GIC basics

A quick look at how GICs work.

A guaranteed investment certificate (GIC) is an investment that works like a special kind of deposit. When you buy a GIC, you are agreeing to lend the bank or financial institution your money for a set number of months or years (the term). You are guaranteed to get the amount you deposited back at the end of the term. For this reason, GICs are one of the safest ways to invest.

9 things to know about GICs

  1. The minimum amount you can invest is typically $500.
  2. You don’t pay any fees when you buy a GIC.
  3. Most GICs pay a fixed rate of interest for a set termTerm The period of time that a contract covers. Also, the period of time that an investment pays a set rate of interest.+ read full definition, such as 6 months, 1 year, 2 years or up to 10 years. The term ends on the maturity dateMaturity date The date when an investment becomes due. On that date, you get your money back without any penalty. Any interest payments stop.+ read full definition.
  4. Some GICs offer variable interest rates, based on the performance of a benchmarkBenchmark A yardstick that you can use to measure the performance of an investment. Example: a stock market index may be a benchmark you can use to compare how well your own stocks are doing.+ read full definition such as a stock exchangeStock exchange A market in which securities are bought and sold.+ read full definition indexIndex A benchmark or yardstick that lets you measure the performance of a stock market, part of a stock market or a single investment. Examples: S&P/TSX, S&P/TSX Canadian Bond Index.+ read full definition.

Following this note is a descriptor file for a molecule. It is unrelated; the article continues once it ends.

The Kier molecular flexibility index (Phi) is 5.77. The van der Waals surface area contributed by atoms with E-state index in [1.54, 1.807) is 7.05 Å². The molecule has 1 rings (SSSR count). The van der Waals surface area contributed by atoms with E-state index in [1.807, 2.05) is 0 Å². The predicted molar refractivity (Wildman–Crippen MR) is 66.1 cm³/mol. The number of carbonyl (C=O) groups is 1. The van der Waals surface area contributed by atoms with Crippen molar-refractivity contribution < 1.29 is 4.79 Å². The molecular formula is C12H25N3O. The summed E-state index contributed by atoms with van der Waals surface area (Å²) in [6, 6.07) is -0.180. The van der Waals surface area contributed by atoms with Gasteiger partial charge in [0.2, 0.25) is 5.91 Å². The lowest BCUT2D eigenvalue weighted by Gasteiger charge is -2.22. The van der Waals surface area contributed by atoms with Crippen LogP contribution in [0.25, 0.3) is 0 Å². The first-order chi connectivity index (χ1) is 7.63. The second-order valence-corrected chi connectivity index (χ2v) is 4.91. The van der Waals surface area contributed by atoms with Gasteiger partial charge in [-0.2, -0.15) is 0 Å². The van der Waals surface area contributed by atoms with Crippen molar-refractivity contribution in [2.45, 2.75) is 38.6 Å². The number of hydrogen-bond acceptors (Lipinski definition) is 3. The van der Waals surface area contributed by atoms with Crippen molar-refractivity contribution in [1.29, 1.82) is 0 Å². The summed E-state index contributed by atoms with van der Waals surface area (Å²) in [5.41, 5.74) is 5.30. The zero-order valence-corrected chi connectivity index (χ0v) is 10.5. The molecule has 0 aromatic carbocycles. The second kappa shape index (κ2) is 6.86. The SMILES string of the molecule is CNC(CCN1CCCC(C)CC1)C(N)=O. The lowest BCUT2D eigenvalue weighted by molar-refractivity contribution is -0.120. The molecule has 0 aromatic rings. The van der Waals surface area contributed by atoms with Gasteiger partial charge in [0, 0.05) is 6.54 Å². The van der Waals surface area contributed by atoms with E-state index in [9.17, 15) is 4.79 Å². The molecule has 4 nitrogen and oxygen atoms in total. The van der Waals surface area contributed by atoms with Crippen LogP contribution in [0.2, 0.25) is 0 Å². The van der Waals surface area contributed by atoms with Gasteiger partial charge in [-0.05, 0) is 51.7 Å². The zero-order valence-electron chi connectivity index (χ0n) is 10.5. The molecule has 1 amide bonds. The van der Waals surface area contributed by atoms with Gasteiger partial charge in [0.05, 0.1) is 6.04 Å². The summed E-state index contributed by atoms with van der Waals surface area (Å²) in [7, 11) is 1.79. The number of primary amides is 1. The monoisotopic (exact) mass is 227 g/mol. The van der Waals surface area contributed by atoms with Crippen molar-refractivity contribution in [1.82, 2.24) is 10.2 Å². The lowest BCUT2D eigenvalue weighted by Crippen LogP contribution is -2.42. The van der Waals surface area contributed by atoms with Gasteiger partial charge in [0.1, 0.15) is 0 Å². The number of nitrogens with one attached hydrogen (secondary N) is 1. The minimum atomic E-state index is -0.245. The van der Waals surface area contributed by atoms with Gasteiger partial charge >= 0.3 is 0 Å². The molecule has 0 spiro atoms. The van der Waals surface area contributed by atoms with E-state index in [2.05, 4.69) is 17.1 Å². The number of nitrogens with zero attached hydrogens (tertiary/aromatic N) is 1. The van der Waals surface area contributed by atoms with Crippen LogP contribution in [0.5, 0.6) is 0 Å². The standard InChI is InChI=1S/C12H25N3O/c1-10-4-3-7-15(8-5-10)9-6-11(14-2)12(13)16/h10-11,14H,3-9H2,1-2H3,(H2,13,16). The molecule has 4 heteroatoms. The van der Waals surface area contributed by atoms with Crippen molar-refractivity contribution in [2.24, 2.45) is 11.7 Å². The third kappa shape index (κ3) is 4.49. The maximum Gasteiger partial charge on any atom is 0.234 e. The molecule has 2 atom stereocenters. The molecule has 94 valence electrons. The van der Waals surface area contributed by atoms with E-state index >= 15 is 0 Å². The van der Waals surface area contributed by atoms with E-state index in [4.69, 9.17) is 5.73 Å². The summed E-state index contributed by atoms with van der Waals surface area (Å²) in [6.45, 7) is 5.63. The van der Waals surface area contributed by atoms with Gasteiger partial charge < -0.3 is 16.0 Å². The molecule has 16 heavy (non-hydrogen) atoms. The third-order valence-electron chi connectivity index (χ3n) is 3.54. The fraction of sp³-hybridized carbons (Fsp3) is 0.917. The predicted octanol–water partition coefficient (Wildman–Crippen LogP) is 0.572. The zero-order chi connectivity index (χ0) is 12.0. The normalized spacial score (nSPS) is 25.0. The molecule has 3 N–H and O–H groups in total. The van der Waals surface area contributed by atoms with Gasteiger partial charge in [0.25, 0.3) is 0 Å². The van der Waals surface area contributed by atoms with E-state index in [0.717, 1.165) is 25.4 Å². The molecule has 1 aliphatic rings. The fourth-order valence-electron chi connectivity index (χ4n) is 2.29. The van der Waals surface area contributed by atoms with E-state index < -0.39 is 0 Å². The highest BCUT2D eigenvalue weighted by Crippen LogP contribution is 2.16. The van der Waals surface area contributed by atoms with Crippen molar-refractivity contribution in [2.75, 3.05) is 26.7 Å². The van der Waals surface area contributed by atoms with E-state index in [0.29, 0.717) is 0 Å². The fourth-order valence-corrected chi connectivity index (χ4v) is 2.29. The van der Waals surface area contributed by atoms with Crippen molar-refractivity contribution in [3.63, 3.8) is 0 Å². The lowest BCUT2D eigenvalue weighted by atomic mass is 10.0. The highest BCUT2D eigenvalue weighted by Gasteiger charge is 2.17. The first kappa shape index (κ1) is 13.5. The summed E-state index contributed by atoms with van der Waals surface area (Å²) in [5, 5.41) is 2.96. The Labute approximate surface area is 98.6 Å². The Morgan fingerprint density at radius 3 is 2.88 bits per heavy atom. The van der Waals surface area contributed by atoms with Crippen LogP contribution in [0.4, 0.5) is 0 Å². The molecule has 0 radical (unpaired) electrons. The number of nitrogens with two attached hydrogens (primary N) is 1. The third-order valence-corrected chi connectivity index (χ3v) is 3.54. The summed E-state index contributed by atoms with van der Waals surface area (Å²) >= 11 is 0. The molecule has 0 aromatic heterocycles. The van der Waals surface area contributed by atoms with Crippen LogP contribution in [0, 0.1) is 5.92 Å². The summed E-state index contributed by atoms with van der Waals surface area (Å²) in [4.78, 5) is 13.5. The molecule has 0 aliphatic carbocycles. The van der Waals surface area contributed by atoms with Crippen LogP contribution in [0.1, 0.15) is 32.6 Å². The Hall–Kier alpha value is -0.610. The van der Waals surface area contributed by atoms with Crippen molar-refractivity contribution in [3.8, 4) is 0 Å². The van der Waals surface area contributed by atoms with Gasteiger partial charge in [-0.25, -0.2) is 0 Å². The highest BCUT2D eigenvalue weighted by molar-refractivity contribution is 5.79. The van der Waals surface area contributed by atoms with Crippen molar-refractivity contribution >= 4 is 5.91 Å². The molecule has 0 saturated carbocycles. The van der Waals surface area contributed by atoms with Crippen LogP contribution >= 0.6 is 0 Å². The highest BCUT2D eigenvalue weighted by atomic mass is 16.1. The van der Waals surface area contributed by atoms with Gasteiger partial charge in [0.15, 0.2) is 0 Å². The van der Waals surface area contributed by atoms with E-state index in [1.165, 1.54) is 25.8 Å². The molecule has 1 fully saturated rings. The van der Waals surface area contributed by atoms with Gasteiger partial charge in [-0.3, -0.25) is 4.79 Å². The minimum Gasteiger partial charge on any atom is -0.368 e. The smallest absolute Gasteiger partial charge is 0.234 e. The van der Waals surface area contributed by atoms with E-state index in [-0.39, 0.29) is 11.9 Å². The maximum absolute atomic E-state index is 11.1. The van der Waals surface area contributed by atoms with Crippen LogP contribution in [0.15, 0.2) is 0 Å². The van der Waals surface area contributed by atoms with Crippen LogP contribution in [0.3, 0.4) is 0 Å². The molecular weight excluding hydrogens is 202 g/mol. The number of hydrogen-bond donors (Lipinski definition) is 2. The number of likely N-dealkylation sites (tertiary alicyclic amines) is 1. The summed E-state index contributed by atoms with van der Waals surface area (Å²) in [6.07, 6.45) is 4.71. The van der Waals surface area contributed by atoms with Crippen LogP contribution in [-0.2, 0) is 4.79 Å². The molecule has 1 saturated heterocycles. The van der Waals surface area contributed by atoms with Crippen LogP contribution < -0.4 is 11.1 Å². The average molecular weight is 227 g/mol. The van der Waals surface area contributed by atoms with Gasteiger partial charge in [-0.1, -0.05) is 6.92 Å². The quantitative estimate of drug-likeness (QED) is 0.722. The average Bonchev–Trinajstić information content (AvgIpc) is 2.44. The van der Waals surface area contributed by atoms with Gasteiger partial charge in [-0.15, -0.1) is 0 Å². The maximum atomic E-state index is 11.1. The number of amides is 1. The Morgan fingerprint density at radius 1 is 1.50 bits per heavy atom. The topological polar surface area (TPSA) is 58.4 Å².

5. In general, the longer the term, the higher the interest rateInterest rate A fee you pay to borrow money. Or, a fee you get to lend it. Often shown as an annual percentage rate, like 5%. Examples: If you get a loan, you pay interest. If you buy a GIC, the bank pays you interest. It uses your money until you need it back.+ read full definition you will earn.
  6. You may get paid interest on your GIC monthly, every 3 months, every 6 months, once a year or only on the maturity date.
  7. With some GICs, if you need to get your money back sooner, you will have to pay a penalty. Other GICs — called cashable or redeemable GICs — allow you to get your money back at any time with no penalty.
  8. Your money is protected, up to set limits, through the Canada Deposit Insurance Corporation (CDIC).
  9. You can hold GICs in registered investmentInvestment An item of value you buy to get income or to grow in value.+ read full definition accounts like RRSPs, RRIFs and TFSAs.

If you think you may need your money before the end of the term, buy a GIC that allows you to cash it in early without any penalty.

Make saving automatic

You can arrange for a set amount to be taken each month, from your bank accountAccount An agreement you make with a financial institution to handle your money. You can set up an account for depositing and withdrawing, earning interest, borrowing, investing, etc.+ read full definition or from your pay, to put toward buying GICs. This is often called a pre-authorized debit (PAD), pre-authorized contributionContribution Money that you put into a savings or investment plan.+ read full definition (PAC) or pre-authorized purchase (PAP).

Other options for short-term savings

GICs are just one of the ways you can save for the short term. Here are some other options to consider.

3 key points

  1. The longer the term, the higher the interest rate.
  2. You get the amount you deposited back at the end of the term.
  3. There may be a penalty to get your money out early.

Take action

Use this calculator to see how even small amounts of money saved add up over time.

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